4. Based on the differential scanning calorimeter (DSC) results, broader peaks seen in BCC implied higher cellulose content compared to the BSC.
  5. Based on the comparison of the chemical and thermal properties of both types of bamboo cellulose, BSC is deemed highly suitable as an alternate and quick source of bamboo cellulose to substitute BCC in composite manufacturing.


The authors are grateful for the laboratory support of the UiTM Sarawak.


Alothman, O. Y., Kian, L. K., Saba, N., Jawaid, M., and Khiari, R. (2021). “Cellulose nanocrystal extracted from date palm fiber: Morphological, structural and thermal properties,” Industrial Crops and Products 159, 113075. DOI:10.1016/J.INDCROP.2020.113075.

Banik, N., and Sastry, G. (2018). “An experimental assiduity on the dominance of process parameters on mechanical properties for making a fire retardant bamboo fiber composite with the help of Taguchi experimental design,” Materials Today: Proceedings 5(2), 5701-5708. DOI: 10.1016/j.matpr.2017.12.164

Buson, R. F., Melo, L. F., Oliveira, M. N., Rangel, G. A., and Deus, E. P. (2018). “Physical and mechanical characterization of surface treated bamboo fibers,” Science and Technology of Materials 30(2), 67-73. DOI: 10.1016/J.STMAT.2018.03.002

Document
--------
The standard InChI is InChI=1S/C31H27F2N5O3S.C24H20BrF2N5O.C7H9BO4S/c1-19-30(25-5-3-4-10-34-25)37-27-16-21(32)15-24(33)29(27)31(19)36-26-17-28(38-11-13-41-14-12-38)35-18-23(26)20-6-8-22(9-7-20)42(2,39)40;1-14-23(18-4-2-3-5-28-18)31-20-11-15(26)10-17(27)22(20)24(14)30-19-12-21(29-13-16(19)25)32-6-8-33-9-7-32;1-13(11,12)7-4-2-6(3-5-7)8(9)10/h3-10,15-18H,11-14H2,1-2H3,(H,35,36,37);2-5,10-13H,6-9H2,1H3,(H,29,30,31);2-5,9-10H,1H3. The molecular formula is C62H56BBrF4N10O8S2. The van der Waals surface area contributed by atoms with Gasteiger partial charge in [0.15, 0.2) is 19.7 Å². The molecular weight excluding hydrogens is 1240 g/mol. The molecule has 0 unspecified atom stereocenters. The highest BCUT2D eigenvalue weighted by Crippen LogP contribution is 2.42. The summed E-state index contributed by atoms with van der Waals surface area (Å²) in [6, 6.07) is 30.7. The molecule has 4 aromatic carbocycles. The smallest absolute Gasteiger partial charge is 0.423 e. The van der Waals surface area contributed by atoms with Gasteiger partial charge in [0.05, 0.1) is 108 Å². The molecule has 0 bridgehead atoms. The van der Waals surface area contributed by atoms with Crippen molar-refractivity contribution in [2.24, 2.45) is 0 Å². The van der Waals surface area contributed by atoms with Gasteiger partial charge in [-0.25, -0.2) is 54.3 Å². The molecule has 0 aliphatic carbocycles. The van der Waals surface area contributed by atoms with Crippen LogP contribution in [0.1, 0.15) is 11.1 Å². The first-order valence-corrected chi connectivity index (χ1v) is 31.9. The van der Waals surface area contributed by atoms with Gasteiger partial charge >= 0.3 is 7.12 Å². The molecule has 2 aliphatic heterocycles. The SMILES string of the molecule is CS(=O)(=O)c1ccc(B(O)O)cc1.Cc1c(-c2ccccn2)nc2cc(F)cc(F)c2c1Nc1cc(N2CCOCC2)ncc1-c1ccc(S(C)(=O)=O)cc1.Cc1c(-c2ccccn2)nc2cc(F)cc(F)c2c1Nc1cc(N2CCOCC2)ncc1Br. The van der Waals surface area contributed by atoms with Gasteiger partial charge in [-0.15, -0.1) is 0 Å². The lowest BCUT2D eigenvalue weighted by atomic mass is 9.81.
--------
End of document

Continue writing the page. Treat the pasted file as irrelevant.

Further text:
Chaowana, P. (2013). “Bamboo: An alternative raw material for wood and wood-based composites,” Journal of Materials Science Research 2(2), 90-102. DOI: 10.5539/jmsr.v2n2p90

Cruz‐Riaño, L. J., Quintero‐Giraldo, L. J., García‐Guzmán, J. A., Alcaraz‐Zapata, A., González‐Castrillón, E. S., and Osorio‐Saraz., J. A. (2021). “Synthesis of polymeric composites reinforced with short bamboo fibers supported by experiment design,” Polymer Composites 42(1), 474-483. DOI: 10.1002/pc.25840

Elmas, G. M., and Yilgor, N. (2020). “Chemical and thermal characterizations of Pinus sylvestris and Pinus pinaster,” BioResources 15(2), 3604-3620. DOI: 10.15376/biores.15.2.3604-3620

Galiwango, E., Abdel Rahman, N. S., Al-Marzouqi, A. H., Abu-Omar, M. M., and Khaleel, A. A. (2019). “Isolation and characterization of cellulose and α-cellulose from date palm biomass waste,” Heliyon 5(12), 1-8. DOI: 10.1016/j.heliyon.2019.e02937

Giacon, V. M., Rebelo, V. S., Santos, G. M., Sanches, E. A., Fiorelli, J., Santos Costella, Â. M., Melo, G. M., and Brito, L. M. (2021). “Influence of mercerization on the physical and mechanical properties of polymeric composites reinforced with Ama-zonian fiber,” Fibers and Polymers 22(7), 1-7. DOI: 10.1007/s12221-021-0460-9

Hassan, M. Z., Roslan, S. A., Sapuan, S. M., Rasid, Z. A., Mohd Nor, A. F., Md Daud, R. Dolah, M. Y., and Mohamed Yusoff, M. Z. (2020). “Mercerization optimization of bamboo (Bambusa vulgaris) fiber-reinforced epoxy composite structures using a Box-Behnken design,” Polymers 12(6), 1-19. DOI: 10.3390/POLYM12061367

Huang, H., Liu, J., Liu, H., Evrendilek, F., and Buyukada, M. (2020). “Pyrolysis of water hyacinth biomass parts: Bioenergy, gas emissions, and by-products using TG-FTIR and Py-GC/MS analyses,” Energy Conversion and Management 207(0), 112552. DOI: 10.1016/j.enconman.2020.112552